What a joke. We didn't even know they were living in Biloela until they were put in front of the media all over Australia for brownie points for himself. The family was actually living, working, and very involved in Biloela community events, just like all the people in the community.
To me they are definitely refugees, as they escaped a regime that put Priya's fiance to death by burning him while he was still alive. Wouldn't you do anything to escape such a regime? Finally, some LNP government members spoke out to let the family go back to Biloela, which goes against the LNP stance on asylum seekers. So there is still a bit of humanity in the LNP.
As this LNP government has been in full election mode for about six months be very careful about their promises, because the chance of them carrying out their promises seems about a big fat zero.
Margrietha Owens, Cardiff
The rules exist for a reason
ALL the bleeding hearts sending letters regarding the Tamil family wanting to remain in Australia. They turned up as individuals illegally, married and had two children. They were offered if they returned home and filled in the proper documents (as you have to do to enter any country) they would be back within six months.
Every year we send back many people who have not gone through the proper channels. I believe the people smugglers are waiting eagerly for a decision from our government to restart their human trafficking.
Don Fraser, Belmont North
Word up, language is changing
I AM no authority, but yes, I am sometimes pedantic.
Have the rules of the English language changed so much since I was at school some 75 years ago? Or is it now a matter of, common usage reigns?
When comparing things, the rule was "compared with" not ''compared to''. Also if an article was different the rule was "different from" not "different to". Now the letter "H" is pronounced aitch, not haitch, please. A "haven" is "safe'' so no need to put "safe" in front of it.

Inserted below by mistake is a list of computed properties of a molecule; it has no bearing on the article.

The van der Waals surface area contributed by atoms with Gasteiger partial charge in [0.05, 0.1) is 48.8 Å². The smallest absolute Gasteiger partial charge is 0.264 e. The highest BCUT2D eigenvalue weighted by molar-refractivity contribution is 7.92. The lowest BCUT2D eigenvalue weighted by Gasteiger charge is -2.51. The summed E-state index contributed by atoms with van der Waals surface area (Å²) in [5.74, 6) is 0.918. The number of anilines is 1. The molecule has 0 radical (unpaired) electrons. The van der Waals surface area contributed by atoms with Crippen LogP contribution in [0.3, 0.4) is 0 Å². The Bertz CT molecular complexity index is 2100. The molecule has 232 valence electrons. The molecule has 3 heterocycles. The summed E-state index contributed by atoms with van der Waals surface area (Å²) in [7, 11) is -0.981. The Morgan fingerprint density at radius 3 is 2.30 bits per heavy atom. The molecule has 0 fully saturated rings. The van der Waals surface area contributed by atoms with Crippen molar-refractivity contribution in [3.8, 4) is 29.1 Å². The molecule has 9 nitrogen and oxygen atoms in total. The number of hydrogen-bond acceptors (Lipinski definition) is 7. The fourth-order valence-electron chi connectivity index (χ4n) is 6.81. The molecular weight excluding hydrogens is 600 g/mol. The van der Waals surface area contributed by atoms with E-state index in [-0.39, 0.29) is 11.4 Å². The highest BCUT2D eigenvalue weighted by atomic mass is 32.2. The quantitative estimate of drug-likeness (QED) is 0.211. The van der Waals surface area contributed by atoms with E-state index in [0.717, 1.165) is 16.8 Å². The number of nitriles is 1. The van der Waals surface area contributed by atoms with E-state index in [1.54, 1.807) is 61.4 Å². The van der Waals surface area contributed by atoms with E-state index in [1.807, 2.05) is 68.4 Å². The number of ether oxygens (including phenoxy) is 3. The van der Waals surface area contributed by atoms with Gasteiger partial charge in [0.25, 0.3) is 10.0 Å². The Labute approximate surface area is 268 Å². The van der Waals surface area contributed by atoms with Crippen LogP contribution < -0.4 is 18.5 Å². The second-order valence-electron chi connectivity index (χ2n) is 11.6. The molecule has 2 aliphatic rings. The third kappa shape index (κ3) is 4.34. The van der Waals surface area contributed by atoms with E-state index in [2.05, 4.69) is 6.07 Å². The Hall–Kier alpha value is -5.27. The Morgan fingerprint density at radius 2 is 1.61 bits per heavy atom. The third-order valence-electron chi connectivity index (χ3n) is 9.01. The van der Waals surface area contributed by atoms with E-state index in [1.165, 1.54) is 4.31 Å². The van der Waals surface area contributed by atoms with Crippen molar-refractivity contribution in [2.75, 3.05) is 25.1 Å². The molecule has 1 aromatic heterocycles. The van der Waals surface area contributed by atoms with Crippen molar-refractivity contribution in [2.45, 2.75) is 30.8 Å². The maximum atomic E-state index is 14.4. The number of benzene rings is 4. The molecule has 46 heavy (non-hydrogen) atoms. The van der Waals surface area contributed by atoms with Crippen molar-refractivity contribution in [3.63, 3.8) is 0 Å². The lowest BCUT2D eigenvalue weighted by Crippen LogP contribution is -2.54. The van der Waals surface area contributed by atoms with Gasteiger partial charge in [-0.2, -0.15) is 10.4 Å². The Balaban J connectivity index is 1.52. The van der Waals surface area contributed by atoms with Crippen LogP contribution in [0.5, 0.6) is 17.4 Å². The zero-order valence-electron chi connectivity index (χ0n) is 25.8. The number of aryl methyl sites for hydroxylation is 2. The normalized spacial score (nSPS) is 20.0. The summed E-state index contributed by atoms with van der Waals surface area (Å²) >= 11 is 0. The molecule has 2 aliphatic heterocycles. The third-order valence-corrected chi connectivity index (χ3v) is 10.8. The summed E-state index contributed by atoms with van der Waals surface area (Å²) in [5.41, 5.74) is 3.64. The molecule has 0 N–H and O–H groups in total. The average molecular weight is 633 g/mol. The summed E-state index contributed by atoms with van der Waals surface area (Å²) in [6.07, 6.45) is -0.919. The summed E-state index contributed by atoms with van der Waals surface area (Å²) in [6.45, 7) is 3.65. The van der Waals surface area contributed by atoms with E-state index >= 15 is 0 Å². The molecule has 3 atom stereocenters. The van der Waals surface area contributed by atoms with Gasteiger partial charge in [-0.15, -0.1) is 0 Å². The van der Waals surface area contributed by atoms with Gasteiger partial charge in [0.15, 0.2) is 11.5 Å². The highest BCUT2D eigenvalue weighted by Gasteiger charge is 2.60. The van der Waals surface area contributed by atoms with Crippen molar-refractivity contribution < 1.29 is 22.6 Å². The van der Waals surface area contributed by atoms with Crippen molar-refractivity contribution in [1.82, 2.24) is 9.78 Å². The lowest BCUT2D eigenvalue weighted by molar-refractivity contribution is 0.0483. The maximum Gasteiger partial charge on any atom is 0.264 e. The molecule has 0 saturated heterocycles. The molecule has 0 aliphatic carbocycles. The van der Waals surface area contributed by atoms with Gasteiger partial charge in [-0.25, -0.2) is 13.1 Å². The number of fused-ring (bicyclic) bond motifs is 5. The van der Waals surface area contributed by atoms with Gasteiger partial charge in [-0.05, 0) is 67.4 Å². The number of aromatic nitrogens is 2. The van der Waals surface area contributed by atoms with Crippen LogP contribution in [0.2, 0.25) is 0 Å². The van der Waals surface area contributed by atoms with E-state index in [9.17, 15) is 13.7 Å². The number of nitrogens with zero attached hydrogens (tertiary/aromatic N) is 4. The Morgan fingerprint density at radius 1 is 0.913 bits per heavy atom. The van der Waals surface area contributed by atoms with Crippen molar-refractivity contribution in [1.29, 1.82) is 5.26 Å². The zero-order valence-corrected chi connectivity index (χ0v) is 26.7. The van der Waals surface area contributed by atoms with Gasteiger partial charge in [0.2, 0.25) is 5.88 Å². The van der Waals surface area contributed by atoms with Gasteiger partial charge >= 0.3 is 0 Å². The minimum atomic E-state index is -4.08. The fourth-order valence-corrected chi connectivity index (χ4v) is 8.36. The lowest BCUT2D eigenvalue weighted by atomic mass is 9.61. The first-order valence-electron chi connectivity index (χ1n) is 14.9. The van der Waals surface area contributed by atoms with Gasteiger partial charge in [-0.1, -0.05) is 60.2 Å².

Whatever happened to "who" when referring to a person or to people it is "who", not "that"? It was Jack and Jill "who'' went up the hill", not Jack and Jill "that" went up the hill. It is Jane "who" danced, not it is Jane "that" danced. If a person is missing, say so, not that they have "gone" missing. Joe Blow is missing, or has been missing since... or has been reported missing, but not that he has "gone" missing.
"Got" is an overused, ugly word and is in many instances not needed. I "have" a pencil, not I "have got" a pencil. Do you "have" an apple, not "have you got" an apple? ''Got" can be replaced with numerous alternative words such as; have, received, been given, arrived, inherited, was awarded; the choice is endless. I have "got" to go, why not "I have to go" or "I must go"?
Which brings me to "like" when "such as" is more appropriate.
Judith Delbridge, Warners Bay
War effort doesn't run on rails
I WAS interested to read Peter Sansom's article (Letters 10/6) about, in the event of hostilities with China, we are unprepared for such an event because of the lack of logistics; getting troops, munitions and equipment from one part of our country to another.